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Looking Like You Don’t Care Is Worse Than Not Caring


Robby

Frank and Lisa are busy people. With their travel schedules, they had to set this appointment over two months out. And when it was time to be at the restaurant, Lisa had arrived a few minutes early. Frank was no where to be seen.

Lisa checked her phone. It was noon. There was no text, no call. She looked into email and there was nothing as well. Should she worry?

She waited a few more minutes until it was 12:05. Nothing. Lisa started to compose a text message in her mind. It could be pointed: “Where are you? I’m here at the restaurant.” It could be upbeat: “Here! See you soon!” Or, it could be concerned. “I’m at the restaurant and you’re not here. Is everything okay?”

While she was thinking she got a text. “Parking is crazy! See you soon.” She breathed a sign of relief. It was a few minutes still, but eventually Frank came inside. He never apologized for being late.

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© Flickr User Rob Wells

Lisa is important to Frank. He did set up the appointment with her. He did send her a text when he was parking. He did give her his attention during the meeting.

But to Lisa, that doesn’t really appear to be the case. Frank looks like he doesn’t care.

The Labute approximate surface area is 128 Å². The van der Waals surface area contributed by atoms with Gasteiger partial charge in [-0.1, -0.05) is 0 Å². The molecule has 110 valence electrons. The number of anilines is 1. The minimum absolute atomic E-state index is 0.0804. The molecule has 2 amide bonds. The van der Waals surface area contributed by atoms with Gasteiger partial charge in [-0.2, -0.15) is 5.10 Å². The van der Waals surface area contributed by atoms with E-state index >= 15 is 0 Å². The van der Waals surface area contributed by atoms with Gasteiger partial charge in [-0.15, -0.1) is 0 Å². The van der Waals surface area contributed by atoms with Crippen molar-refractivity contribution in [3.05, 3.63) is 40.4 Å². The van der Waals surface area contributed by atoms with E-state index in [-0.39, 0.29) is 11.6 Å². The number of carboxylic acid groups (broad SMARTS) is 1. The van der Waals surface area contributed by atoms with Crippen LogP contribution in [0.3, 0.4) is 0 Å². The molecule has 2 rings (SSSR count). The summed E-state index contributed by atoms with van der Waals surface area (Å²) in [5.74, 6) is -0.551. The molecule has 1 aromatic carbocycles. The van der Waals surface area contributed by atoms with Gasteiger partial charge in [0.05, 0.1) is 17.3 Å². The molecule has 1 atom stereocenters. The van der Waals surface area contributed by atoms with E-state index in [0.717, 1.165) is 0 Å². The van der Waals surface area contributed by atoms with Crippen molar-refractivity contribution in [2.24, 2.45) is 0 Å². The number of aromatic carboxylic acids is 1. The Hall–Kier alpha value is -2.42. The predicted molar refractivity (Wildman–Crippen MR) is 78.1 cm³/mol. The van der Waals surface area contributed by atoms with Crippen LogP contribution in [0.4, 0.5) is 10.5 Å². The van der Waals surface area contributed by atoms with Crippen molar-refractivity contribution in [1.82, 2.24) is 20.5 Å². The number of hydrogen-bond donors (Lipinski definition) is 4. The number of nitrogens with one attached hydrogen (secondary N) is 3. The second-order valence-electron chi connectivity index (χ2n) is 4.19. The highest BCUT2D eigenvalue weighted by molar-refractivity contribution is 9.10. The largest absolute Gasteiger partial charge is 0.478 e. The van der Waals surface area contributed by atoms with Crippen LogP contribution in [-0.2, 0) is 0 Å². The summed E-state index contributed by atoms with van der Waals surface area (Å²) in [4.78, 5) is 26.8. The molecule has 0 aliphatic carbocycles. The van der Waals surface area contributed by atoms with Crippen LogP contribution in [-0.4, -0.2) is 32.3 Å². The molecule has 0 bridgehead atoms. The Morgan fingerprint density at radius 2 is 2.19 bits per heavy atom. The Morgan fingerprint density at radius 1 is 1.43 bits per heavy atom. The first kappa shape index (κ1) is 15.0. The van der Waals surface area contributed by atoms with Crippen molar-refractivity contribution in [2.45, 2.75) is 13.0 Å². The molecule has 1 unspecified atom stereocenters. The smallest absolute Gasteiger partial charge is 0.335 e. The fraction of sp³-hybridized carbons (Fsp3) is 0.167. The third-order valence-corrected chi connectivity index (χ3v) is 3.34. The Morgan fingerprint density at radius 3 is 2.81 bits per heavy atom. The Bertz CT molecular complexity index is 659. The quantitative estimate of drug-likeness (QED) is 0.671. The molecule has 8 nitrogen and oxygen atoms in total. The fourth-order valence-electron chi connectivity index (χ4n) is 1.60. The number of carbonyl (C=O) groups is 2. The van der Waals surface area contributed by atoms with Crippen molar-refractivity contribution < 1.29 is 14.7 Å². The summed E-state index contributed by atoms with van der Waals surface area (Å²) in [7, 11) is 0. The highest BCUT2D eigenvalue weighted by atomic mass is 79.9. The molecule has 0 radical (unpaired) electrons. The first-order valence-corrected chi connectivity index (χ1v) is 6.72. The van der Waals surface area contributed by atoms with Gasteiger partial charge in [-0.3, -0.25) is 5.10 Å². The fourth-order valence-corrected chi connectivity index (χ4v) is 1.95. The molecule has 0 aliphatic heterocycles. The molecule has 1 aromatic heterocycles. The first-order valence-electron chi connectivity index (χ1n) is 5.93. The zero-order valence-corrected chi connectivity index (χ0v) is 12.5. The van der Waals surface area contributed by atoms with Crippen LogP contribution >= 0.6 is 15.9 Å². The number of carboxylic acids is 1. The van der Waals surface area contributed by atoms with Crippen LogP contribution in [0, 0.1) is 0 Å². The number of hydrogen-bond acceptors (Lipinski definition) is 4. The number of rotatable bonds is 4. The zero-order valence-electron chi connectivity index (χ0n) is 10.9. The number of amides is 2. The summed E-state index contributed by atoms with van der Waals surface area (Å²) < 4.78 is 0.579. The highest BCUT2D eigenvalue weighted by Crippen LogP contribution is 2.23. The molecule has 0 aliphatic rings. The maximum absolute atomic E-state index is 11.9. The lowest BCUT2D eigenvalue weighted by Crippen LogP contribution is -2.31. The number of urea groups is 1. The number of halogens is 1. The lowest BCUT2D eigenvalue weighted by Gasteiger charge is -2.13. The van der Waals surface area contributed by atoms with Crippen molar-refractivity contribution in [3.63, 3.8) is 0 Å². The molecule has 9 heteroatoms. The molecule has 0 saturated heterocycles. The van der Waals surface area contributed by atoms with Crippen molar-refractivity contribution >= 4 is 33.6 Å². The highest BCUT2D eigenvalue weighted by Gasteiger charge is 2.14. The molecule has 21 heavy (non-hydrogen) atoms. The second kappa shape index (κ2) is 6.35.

Not Caring Is Pretty Bad

Indifference never achieved anything. If you don’t care it’s going to show in everything you do. But really, the outcome of not caring is fairly obvious. If your friends realize you don’t care about them, they will stop being your friends. If your boss realizes you don’t care about doing good work, you’ll eventually lose your job. Not caring has a direct result: not getting to do the things that others thought we should care about.

Looking Like You Don’t Care is Worse

Frank does care about Lisa. But from her perspective that isn’t exactly apparent. If he keeps this up—-being late to appointments, forgetting to keep promises, or doing things that hurt her and help him—he is going to lose the relationship. And for Frank, it will be devastating. Frank will have no idea why Lisa left.

And while it’s possible Frank might reflect on his behavior, it’s more likely that he’ll decide it was Lisa’s fault and not his.

That’s the danger of looking like you don’t care. You’re more likely to blame other people for problems that they interpret as your genuine apathy.

Care, don’t care, it’s up to you. But if you do care about others, treat them with respect. Make sure they know it.

And if you screw up, say you’re sorry.

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About the Blogger: Robby Slaughter is a productivity speaker and expert. He is a principal with a AccelaWork, an Indianapolis consulting firm.

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Wed, July 4 2018 » Ethics and Fraud, Personal Organization

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